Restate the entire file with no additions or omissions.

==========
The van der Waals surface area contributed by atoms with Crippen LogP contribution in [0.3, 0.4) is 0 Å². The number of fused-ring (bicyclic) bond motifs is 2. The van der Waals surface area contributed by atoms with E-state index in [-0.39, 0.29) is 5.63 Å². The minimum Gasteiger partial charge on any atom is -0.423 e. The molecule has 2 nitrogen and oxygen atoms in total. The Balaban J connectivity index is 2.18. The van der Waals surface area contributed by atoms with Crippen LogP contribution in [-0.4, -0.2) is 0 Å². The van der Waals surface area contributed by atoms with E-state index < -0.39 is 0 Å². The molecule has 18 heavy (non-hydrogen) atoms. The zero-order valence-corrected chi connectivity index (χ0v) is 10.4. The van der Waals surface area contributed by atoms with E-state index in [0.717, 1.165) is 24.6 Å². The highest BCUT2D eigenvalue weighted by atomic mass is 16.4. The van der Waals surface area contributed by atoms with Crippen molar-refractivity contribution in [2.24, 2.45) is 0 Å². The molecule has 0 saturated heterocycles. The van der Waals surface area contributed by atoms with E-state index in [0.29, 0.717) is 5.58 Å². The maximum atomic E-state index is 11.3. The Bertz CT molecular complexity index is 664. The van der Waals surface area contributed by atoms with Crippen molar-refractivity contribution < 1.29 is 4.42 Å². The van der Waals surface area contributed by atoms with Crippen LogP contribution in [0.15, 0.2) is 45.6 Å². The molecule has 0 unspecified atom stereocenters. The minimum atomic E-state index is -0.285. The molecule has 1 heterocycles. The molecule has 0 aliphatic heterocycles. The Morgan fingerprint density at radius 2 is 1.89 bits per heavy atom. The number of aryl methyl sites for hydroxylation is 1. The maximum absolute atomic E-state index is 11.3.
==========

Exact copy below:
The van der Waals surface area contributed by atoms with Crippen LogP contribution in [0.3, 0.4) is 0 Å². The number of fused-ring (bicyclic) bond motifs is 2. The van der Waals surface area contributed by atoms with E-state index in [-0.39, 0.29) is 5.63 Å². The minimum Gasteiger partial charge on any atom is -0.423 e. The molecule has 2 nitrogen and oxygen atoms in total. The Balaban J connectivity index is 2.18. The van der Waals surface area contributed by atoms with Crippen LogP contribution in [-0.4, -0.2) is 0 Å². The van der Waals surface area contributed by atoms with E-state index < -0.39 is 0 Å². The molecule has 18 heavy (non-hydrogen) atoms. The zero-order valence-corrected chi connectivity index (χ0v) is 10.4. The van der Waals surface area contributed by atoms with E-state index in [0.717, 1.165) is 24.6 Å². The highest BCUT2D eigenvalue weighted by atomic mass is 16.4. The van der Waals surface area contributed by atoms with Crippen molar-refractivity contribution in [2.24, 2.45) is 0 Å². The molecule has 0 saturated heterocycles. The van der Waals surface area contributed by atoms with E-state index in [0.29, 0.717) is 5.58 Å². The maximum atomic E-state index is 11.3. The Bertz CT molecular complexity index is 664. The van der Waals surface area contributed by atoms with Crippen molar-refractivity contribution < 1.29 is 4.42 Å². The van der Waals surface area contributed by atoms with Crippen LogP contribution in [0.15, 0.2) is 45.6 Å². The molecule has 0 unspecified atom stereocenters. The minimum atomic E-state index is -0.285. The molecule has 1 heterocycles. The molecule has 0 aliphatic heterocycles. The Morgan fingerprint density at radius 2 is 1.89 bits per heavy atom. The number of aryl methyl sites for hydroxylation is 1. The maximum absolute atomic E-state index is 11.3.